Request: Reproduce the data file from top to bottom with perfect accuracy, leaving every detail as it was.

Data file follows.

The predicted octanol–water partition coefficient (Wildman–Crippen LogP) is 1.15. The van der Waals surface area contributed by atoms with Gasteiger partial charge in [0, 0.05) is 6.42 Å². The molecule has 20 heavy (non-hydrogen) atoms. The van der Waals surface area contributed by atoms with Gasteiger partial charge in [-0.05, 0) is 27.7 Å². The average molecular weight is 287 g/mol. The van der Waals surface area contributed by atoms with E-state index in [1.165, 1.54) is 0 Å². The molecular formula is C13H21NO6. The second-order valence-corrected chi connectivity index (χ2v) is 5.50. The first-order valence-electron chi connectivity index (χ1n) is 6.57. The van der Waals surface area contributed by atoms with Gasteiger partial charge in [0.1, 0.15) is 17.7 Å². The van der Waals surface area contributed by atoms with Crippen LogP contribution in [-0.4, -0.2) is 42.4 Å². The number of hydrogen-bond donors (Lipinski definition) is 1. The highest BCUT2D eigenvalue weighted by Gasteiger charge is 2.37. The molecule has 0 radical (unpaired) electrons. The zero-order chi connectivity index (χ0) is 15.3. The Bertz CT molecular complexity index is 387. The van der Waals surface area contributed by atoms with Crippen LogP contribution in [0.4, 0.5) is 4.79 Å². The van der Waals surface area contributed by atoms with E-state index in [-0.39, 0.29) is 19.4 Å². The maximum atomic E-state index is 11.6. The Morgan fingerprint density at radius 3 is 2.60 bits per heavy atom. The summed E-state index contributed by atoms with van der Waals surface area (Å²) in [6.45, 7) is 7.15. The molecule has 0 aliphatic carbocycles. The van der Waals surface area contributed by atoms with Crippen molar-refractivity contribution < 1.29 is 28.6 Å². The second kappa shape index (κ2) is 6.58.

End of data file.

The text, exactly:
The predicted octanol–water partition coefficient (Wildman–Crippen LogP) is 1.15. The van der Waals surface area contributed by atoms with Gasteiger partial charge in [0, 0.05) is 6.42 Å². The molecule has 20 heavy (non-hydrogen) atoms. The van der Waals surface area contributed by atoms with Gasteiger partial charge in [-0.05, 0) is 27.7 Å². The average molecular weight is 287 g/mol. The van der Waals surface area contributed by atoms with E-state index in [1.165, 1.54) is 0 Å². The molecular formula is C13H21NO6. The second-order valence-corrected chi connectivity index (χ2v) is 5.50. The first-order valence-electron chi connectivity index (χ1n) is 6.57. The van der Waals surface area contributed by atoms with Gasteiger partial charge in [0.1, 0.15) is 17.7 Å². The van der Waals surface area contributed by atoms with Crippen LogP contribution in [-0.4, -0.2) is 42.4 Å². The number of hydrogen-bond donors (Lipinski definition) is 1. The highest BCUT2D eigenvalue weighted by Gasteiger charge is 2.37. The molecule has 0 radical (unpaired) electrons. The zero-order chi connectivity index (χ0) is 15.3. The Bertz CT molecular complexity index is 387. The van der Waals surface area contributed by atoms with Crippen LogP contribution in [0.4, 0.5) is 4.79 Å². The van der Waals surface area contributed by atoms with E-state index in [-0.39, 0.29) is 19.4 Å². The maximum atomic E-state index is 11.6. The Morgan fingerprint density at radius 3 is 2.60 bits per heavy atom. The summed E-state index contributed by atoms with van der Waals surface area (Å²) in [6.45, 7) is 7.15. The molecule has 0 aliphatic carbocycles. The van der Waals surface area contributed by atoms with Crippen molar-refractivity contribution < 1.29 is 28.6 Å². The second kappa shape index (κ2) is 6.58.